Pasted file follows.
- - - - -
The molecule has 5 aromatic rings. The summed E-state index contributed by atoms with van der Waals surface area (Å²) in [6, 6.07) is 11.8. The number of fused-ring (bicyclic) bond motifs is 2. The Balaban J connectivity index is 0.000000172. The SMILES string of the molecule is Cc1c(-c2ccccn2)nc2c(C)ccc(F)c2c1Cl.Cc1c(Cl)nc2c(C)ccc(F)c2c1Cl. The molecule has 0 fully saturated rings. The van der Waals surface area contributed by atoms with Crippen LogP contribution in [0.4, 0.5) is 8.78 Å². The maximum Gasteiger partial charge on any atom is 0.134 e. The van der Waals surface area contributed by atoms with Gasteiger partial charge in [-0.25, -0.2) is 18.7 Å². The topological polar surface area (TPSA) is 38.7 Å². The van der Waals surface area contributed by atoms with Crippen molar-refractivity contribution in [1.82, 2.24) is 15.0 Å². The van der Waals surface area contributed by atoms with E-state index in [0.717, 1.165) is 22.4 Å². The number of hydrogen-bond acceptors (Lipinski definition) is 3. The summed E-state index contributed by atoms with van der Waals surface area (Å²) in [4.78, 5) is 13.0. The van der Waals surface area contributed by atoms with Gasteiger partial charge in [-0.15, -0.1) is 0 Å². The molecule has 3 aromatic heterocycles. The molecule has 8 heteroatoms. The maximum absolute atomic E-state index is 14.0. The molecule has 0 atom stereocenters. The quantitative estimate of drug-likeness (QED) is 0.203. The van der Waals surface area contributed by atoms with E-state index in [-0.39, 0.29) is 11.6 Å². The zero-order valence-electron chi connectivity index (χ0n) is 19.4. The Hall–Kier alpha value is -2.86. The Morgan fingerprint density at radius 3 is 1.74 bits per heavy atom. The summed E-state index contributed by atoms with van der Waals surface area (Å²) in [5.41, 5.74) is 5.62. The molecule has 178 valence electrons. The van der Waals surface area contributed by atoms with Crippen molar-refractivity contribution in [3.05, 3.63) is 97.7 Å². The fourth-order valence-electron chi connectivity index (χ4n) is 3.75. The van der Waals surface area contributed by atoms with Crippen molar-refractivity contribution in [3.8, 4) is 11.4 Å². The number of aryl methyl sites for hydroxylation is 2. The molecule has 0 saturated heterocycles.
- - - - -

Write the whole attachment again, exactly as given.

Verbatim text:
The molecule has 5 aromatic rings. The summed E-state index contributed by atoms with van der Waals surface area (Å²) in [6, 6.07) is 11.8. The number of fused-ring (bicyclic) bond motifs is 2. The Balaban J connectivity index is 0.000000172. The SMILES string of the molecule is Cc1c(-c2ccccn2)nc2c(C)ccc(F)c2c1Cl.Cc1c(Cl)nc2c(C)ccc(F)c2c1Cl. The molecule has 0 fully saturated rings. The van der Waals surface area contributed by atoms with Crippen LogP contribution in [0.4, 0.5) is 8.78 Å². The maximum Gasteiger partial charge on any atom is 0.134 e. The van der Waals surface area contributed by atoms with Gasteiger partial charge in [-0.25, -0.2) is 18.7 Å². The topological polar surface area (TPSA) is 38.7 Å². The van der Waals surface area contributed by atoms with Crippen molar-refractivity contribution in [1.82, 2.24) is 15.0 Å². The van der Waals surface area contributed by atoms with E-state index in [0.717, 1.165) is 22.4 Å². The number of hydrogen-bond acceptors (Lipinski definition) is 3. The summed E-state index contributed by atoms with van der Waals surface area (Å²) in [4.78, 5) is 13.0. The van der Waals surface area contributed by atoms with Gasteiger partial charge in [-0.15, -0.1) is 0 Å². The molecule has 3 aromatic heterocycles. The molecule has 8 heteroatoms. The maximum absolute atomic E-state index is 14.0. The molecule has 0 atom stereocenters. The quantitative estimate of drug-likeness (QED) is 0.203. The van der Waals surface area contributed by atoms with E-state index in [-0.39, 0.29) is 11.6 Å². The zero-order valence-electron chi connectivity index (χ0n) is 19.4. The Hall–Kier alpha value is -2.86. The Morgan fingerprint density at radius 3 is 1.74 bits per heavy atom. The summed E-state index contributed by atoms with van der Waals surface area (Å²) in [5.41, 5.74) is 5.62. The molecule has 178 valence electrons. The van der Waals surface area contributed by atoms with Crippen molar-refractivity contribution in [3.05, 3.63) is 97.7 Å². The fourth-order valence-electron chi connectivity index (χ4n) is 3.75. The van der Waals surface area contributed by atoms with Crippen molar-refractivity contribution in [3.8, 4) is 11.4 Å². The number of aryl methyl sites for hydroxylation is 2. The molecule has 0 saturated heterocycles.